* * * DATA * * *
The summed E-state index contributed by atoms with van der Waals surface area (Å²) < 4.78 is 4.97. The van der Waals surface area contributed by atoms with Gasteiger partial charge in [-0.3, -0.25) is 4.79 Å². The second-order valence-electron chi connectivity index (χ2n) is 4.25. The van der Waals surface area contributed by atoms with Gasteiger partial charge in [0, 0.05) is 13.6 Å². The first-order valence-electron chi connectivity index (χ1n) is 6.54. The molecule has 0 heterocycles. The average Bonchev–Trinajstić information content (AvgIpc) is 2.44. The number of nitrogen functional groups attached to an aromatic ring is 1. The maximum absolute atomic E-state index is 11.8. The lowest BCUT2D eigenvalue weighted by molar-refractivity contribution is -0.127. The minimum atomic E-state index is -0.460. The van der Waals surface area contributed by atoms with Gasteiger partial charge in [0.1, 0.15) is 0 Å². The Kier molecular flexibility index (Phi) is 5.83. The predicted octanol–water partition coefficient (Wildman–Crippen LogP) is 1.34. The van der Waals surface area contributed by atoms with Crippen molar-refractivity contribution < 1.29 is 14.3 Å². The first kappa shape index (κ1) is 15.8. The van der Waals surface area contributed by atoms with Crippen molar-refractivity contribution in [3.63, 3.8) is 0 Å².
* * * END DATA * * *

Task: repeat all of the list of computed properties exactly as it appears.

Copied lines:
The summed E-state index contributed by atoms with van der Waals surface area (Å²) < 4.78 is 4.97. The van der Waals surface area contributed by atoms with Gasteiger partial charge in [-0.3, -0.25) is 4.79 Å². The second-order valence-electron chi connectivity index (χ2n) is 4.25. The van der Waals surface area contributed by atoms with Gasteiger partial charge in [0, 0.05) is 13.6 Å². The first-order valence-electron chi connectivity index (χ1n) is 6.54. The molecule has 0 heterocycles. The average Bonchev–Trinajstić information content (AvgIpc) is 2.44. The number of nitrogen functional groups attached to an aromatic ring is 1. The maximum absolute atomic E-state index is 11.8. The lowest BCUT2D eigenvalue weighted by molar-refractivity contribution is -0.127. The minimum atomic E-state index is -0.460. The van der Waals surface area contributed by atoms with Gasteiger partial charge in [0.1, 0.15) is 0 Å². The Kier molecular flexibility index (Phi) is 5.83. The predicted octanol–water partition coefficient (Wildman–Crippen LogP) is 1.34. The van der Waals surface area contributed by atoms with Crippen molar-refractivity contribution < 1.29 is 14.3 Å². The first kappa shape index (κ1) is 15.8. The van der Waals surface area contributed by atoms with Crippen molar-refractivity contribution in [3.63, 3.8) is 0 Å².